The next year Pap moved them to Hot Springs. Sid arrived on his 10th birthday. The schools were great. Hot Springs High School was where he learned English, drama and debate. Urged to become an actor, he opted for politics instead — wanted "to make a difference," he always said.
He had seen the poverty, ignorance, the dirt and darkness, as well as Jim Crow, and promised he would make it all change. With the unquenchable "fire in the belly" of ambition, he would be governor or maybe more; would build roads, bring electricity, improve education, health care and fight racial injustice. He made a list of promises and Hot Springs was added on. What about gambling? Well, he found a serpent of corruption lurking beneath that alluring flower of glamour and gold.
He worked, sold papers and boxed to keep his corner. A year at Henderson, then he slipped on his Eagle Scout shirt and hitched to Fayetteville. With a law degree and a Marine commission, he was on his way.
Returning home, he practiced law, married his sweetheart, Elaine Braughton, Sandy's mother. Saw the war coming so Pearl Harbor found Captain McMath active in the Marines. Then Elaine died on their fifth wedding day. Sandy lived with his grandmothers while Sid went to war. He was a hero, fighting the Japanese, winning the Silver Star, Legion of Merit in the Solomon Islands and a "spot" promotion to Lt. Colonel on Bougainville Island.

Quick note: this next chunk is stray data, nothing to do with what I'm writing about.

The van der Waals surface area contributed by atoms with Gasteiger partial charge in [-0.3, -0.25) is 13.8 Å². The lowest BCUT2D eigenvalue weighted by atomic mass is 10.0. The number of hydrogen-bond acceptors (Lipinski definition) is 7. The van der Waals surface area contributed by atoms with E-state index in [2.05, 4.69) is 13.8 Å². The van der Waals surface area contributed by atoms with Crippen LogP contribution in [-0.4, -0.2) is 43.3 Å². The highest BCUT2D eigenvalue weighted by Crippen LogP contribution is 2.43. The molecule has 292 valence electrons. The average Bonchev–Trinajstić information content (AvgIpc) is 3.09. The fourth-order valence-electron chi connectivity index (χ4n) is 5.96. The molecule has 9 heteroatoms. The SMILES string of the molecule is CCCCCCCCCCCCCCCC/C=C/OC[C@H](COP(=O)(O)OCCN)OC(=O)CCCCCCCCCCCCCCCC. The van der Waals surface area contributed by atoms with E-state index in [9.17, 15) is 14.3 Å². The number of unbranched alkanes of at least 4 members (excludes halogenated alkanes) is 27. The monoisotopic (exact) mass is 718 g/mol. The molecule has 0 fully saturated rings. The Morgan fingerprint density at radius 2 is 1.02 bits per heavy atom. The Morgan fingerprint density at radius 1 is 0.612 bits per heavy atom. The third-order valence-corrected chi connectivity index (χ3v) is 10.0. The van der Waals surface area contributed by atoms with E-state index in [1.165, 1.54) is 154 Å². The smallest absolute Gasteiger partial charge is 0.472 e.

Sick with malaria, he returned, was hospitalized, recovered and was stationed at Marine headquarters in Washington to help plan the invasion of Japan. There he met and married this writer's mother, Anne Phillips, a Mississippi cotton farmer's daughter, Congressional secretary and Miss Capitol Hill.
They came back to Hot Springs in 1945 and Sid led the political reform movement fueled by veterans known as the GI Revolt, proclaiming, "We fought for Democracy abroad and we thought we ought to have some at home."
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Anne and Sid McMath take their children on a horseback ride near their Hot Springs area home in 1947. Sandy shares a horse with his father, Phillip rides with his mother.
(Courtesy of Phillip H. McMath)
Now Sid walked up to that black limousine waiting in the dark. He didn't get in. The driver turned on the lights. Things were tense. With Madden in front looking out the window, Sid saw the driver, built like a Sumo wrestler, smoking nervously, and two hoods in the back like movie gangsters sporting Fedora hats. Madden came to the point. Two cronies had robbed a jewelry store and he wanted the charges dropped. The soul is rarely sold all at once, but usually in little pieces. Sid thought. If he said, "Go to hell!" he might not see us again. So he said instead, "I'll think about it," and walked away.
The limousine sat there as if pondering something. Sid kept walking, a tingle crawling up his neck as he wrote later, like "he experienced during the war canoeing up a dark river on an island in the Solomons."
He never spoke with Madden again, sent the thieves to prison, closed the games, was elected governor and kept his promises. But that's another story.
Phillip H. McMath is a lawyer, Vietnam veteran and writer who lives in Little Rock.